The spectacular failure of Hewlett-Packard's TouchPad media tablet has left the WebOS operating system, originally written by Palm Inc, with no obvious future. It could return from the dead if Amazon bought it, and used it to replace the version of Android that runs in its new Kindle Fire. But why would it bother?
An unconfirmed report at the respected VentureBeat website, Amazon has Palm in its shopping cart -- will it click Buy? (exclusive), says: "A well-placed source tells us that HP is currently looking to rid itself of Palm as soon as possible, and that Amazon is the closest to finalizing the deal, among a handful of contenders."
There are some associated details that point to a connection. First, HP's Jon Rubinstein, who briefly headed Palm, was appointed to Amazon's board of directors late last year. Second, Rubinstein referred to Amazon in an interview with another website, This Is My Next. He said:
"So, we'd like a partner that would allow us to expand the WebOS ecosystem. . . There's a variety of different sets of a characteristics to qualify as a good partner. I would say Amazon would certainly make a great partner, because they have a lot of characteristics that would help them expand the WebOS ecosystem. As to whether there’s been discussions or not… that's obviously not something I'm going to comment about."
That might have been a good deal at the time, but times have changed. Amazon has now announced Kindle Fire and it runs a forked version of Google's Linux-based Android operating system, which is hidden under Amazon's own tablet user interface. It would certainly be possible to run the same TUI on top of WebOS, but is there a strong case for making such a move? WebOS is reckoned to be "good at multitasking", but Android isn't exactly bad at it.
Amazon has a vested interest in Android, having already built an Android App Store, and will benefit by attracting support for the Kindle Fire from the large pool of Google Android software developers. WebOS does not have the same level of support.
VentureBeat says: "Amazon would have free rein to redesign WebOS to its own liking, and it would be able to further differentiate its Kindle devices from the slew of Android tablets in the market." In other words, VentureBeat thinks Amazon should buy what amounts to a proprietary operating system rather than change one that's open source. (As Daniel Bentley has pointed out on Twitter, WebOS is also based on the Linux kernel.)*
But Amazon's TUI already provides differentiation from other Android tablets. For Amazon to put that same differentiation on top of a failed operating system instead of on top of a successful one makes no sense.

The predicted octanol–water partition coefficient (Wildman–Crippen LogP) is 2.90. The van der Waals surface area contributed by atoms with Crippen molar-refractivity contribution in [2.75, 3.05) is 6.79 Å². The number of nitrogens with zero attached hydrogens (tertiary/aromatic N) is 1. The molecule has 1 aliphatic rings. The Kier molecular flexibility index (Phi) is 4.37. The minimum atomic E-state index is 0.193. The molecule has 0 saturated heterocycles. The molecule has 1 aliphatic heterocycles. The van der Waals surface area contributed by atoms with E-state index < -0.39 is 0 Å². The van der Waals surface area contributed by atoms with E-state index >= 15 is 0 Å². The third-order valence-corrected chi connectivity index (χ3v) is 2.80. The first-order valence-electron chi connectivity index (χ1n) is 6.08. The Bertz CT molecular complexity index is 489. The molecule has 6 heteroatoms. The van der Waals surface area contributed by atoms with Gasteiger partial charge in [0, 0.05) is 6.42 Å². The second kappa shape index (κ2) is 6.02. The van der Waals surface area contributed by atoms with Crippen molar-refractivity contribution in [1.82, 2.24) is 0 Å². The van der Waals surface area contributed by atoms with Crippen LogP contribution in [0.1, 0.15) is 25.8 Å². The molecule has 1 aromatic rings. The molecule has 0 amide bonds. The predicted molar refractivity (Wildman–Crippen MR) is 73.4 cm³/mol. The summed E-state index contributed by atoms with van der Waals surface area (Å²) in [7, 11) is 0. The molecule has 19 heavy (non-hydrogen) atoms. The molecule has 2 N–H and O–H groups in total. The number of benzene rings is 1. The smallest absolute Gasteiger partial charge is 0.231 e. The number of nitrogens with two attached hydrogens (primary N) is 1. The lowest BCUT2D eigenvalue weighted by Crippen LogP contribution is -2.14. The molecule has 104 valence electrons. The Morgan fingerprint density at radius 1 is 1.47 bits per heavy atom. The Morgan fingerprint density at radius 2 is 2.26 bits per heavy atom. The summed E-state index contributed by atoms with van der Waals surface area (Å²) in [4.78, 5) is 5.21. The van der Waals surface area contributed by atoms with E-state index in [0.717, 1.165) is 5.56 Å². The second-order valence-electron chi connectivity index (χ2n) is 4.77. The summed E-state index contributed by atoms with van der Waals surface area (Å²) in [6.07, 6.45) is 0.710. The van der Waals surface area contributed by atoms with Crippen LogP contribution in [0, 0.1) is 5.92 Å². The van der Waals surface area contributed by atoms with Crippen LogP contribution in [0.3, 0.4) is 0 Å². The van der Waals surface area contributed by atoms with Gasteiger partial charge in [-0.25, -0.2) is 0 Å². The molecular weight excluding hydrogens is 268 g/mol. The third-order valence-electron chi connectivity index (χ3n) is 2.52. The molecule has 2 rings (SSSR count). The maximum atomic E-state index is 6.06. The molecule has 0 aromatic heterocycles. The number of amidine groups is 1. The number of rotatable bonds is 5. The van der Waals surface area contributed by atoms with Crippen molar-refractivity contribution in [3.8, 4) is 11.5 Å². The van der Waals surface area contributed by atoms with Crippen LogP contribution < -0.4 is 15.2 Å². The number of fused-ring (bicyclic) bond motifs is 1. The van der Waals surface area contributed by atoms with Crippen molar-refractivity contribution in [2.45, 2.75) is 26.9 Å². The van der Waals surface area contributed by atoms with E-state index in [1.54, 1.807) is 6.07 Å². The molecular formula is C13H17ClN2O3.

The PaidContent website has also speculated that "Perhaps more significantly, Amazon could also use the [WebOS] platform to power other products in the future, too -- such as smartphones and PCs, both areas where Amazon could naturally move".
But this doesn't make sense either. The fact that Amazon has been successful with e-readers/tablets doesn't mean it wants to get into the phone market and take on Apple, RIM, Nokia-Microsoft and manufacturers such as HTC, Samsung and Motorola (or Goomorola). Even if it did, it would make more sense to use its own version of Android, though it might need to spend a lot of money developing a smartphone user interface. The one in the Kindle Fire is completely unsuitable.
The idea that Amazon might use WebOS to do a non-Windows PC is even more bizarre. Not even HP -- which is by some distance the world's largest PC company -- thought it could manage that. HP's idea was to ship PCs with WebOS as an option in much the same way as HP, Asus, Sony and others include a version of the Linux-based Splashtop (which consumers ignore, if they even know it's there).
Reaching the next billion customers
It's certainly true that having WebOS on more devices would extend Amazon's virtual shopfront into more homes, which is (as I wrote yesterday) what the Kindle Fire will do. However, the quickest way to reach the next billion users is to provide free Kindle apps for current platforms such as Microsoft Windows, Android and Apple's iOS, not to sell a billion new phones and/or PCs running an operating system that has already failed at least twice in the marketplace.
Finally, Amazon doesn't have to buy WebOS to avoid potential threats from Microsoft. Amazon already has a comprehensive cross-licensing agreement with Microsoft, announced on February 22, 2010, "including coverage for Amazon’s popular e-reading device, Kindle".
So if Amazon does buy WebOS, it will be based on a calculation that balances the purchase price -- which should be a fraction of the $1.2 billion HP paid for Palm -- and extra software development costs against whatever fees it may be paying Microsoft. And all that's unknown.
* I've updated this paragraph to include the tweet.